A brief aside to further explore the notion of free will: Neo-Freudians work from a belief that all humans are born with the ability and potential to govern ourselves, but then we have it beat out of us by the guiding culture we’re surrounded by. That’s pretty much what I experienced. After several years in IT, the assumption was that I was what I was. IT Guy. So when I started looking to jump clear of that career train, I couldn’t get past the tracks. In the end, it took more than 15 years and several aborted attempts to make the pivot to writing.
Which I finally did, at age 40.
I’ll leave the deeper implications of my mid-life pivot for later pieces, today is more about the cultural assumptions and standards we all unconsciously abide by. I will offer a reading recommendation, however, Pivot by Jenny Blake. Even if you’re not looking to make a career shift, it’s full of broader work-life advice.
My early attempts at extricating myself from IT world (my basic feelings are that computers are amazing tools, but not the be-all-end-all of everything. Frankly, I don’t like them much if I’m honest.) ended with me tucking my tail between my legs and signing up with yet another IT contracting agency, hoping to be able to make rent that month. Why? Mostly because nobody I approached could see past the outward trappings of my experience. I was IT guy. Also because I was unable to sell what I was capable of, rather than simply pointing at what I had already done.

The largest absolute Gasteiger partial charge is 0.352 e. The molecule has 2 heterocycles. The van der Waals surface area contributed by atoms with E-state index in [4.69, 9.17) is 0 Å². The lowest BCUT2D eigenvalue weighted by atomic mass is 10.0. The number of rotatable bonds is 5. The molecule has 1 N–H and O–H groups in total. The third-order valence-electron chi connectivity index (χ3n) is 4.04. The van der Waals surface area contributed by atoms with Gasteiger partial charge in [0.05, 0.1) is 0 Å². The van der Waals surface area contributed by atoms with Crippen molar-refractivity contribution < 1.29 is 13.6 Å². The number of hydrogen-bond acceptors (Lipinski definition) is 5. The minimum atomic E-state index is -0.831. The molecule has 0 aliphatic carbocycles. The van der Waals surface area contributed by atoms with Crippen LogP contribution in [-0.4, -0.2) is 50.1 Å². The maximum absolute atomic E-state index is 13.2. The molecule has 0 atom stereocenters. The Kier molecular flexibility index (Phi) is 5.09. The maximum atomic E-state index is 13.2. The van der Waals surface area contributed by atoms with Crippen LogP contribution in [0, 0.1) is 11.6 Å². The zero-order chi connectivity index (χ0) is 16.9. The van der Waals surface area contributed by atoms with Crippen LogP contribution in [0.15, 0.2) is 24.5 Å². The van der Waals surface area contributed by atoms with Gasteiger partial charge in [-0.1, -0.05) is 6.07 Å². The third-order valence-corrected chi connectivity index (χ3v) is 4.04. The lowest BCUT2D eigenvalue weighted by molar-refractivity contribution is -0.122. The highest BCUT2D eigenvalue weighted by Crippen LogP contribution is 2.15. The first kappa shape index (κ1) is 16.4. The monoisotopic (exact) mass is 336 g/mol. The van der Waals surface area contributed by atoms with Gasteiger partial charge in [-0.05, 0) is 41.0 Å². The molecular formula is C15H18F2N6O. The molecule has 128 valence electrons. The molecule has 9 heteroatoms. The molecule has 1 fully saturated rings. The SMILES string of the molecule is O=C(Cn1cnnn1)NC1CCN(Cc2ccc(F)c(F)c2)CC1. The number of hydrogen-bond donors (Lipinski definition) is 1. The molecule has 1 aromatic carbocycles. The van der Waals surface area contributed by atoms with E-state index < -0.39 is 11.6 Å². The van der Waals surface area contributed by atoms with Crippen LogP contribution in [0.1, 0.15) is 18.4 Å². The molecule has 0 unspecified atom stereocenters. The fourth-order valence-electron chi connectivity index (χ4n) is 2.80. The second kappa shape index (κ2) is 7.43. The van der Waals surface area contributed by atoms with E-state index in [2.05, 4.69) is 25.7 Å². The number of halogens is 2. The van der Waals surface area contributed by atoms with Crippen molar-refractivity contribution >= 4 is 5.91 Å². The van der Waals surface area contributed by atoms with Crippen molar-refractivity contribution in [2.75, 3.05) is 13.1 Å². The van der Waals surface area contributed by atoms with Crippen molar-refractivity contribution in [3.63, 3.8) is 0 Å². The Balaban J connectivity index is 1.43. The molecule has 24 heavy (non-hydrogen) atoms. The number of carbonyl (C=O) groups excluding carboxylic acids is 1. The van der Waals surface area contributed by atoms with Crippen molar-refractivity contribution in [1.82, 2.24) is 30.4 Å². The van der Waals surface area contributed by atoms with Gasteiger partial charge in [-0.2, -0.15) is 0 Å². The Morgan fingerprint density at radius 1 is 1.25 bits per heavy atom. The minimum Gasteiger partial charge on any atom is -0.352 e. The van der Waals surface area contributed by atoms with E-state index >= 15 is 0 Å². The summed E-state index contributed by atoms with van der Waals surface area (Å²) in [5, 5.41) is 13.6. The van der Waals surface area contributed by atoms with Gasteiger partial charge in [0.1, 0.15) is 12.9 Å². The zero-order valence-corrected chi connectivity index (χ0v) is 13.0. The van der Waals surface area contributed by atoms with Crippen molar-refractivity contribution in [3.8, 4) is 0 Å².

This brings up interesting directions for the nature vs nurture debate, but I digress. Again.
Society clings to the old pattern of “graduate, get a job, work ’til retirement, done.” But that model doesn’t work anymore. It hasn’t since well before I graduated in the ‘90s if anyone would pause long enough to think about it. Given the modern rise of gig work, the millennial generation’s focus on values and meaning, and my own generation’s slow-dawning realization that we’re pretty much screwed on the retirement front—what it means to have a career in 2021 bears strikingly little resemblance to what it meant even in 2011, let alone 2001, 1991, etc.
So that’s a cultural construct that’s outlived its usefulness.
Bringing this back around full circle to free will (or close enough to full circle, though I’m becoming less certain about the comparison to determinism the more I write), step back and look at some of the things you do in an average day. Why are you doing them? Because your boss said to? Because that’s how you’ve always done it? Or because you want to?
I wrote the first draft of this piece from a patio next to a Canadian ski hill in early spring because that job I took with the startup comes with some incredible benefits I never could have imagined I would get with a full-time writing job. But I kept with it, making my pivot incrementally (fodder for many later pieces, I assure you), and found myself in a pretty awesome place when I emerged on the other side.
What can you do today to express your free will? Be it in a creative, career, or relationship area of your life? I bet if you looked objectively, there are some things you’d like to change, too.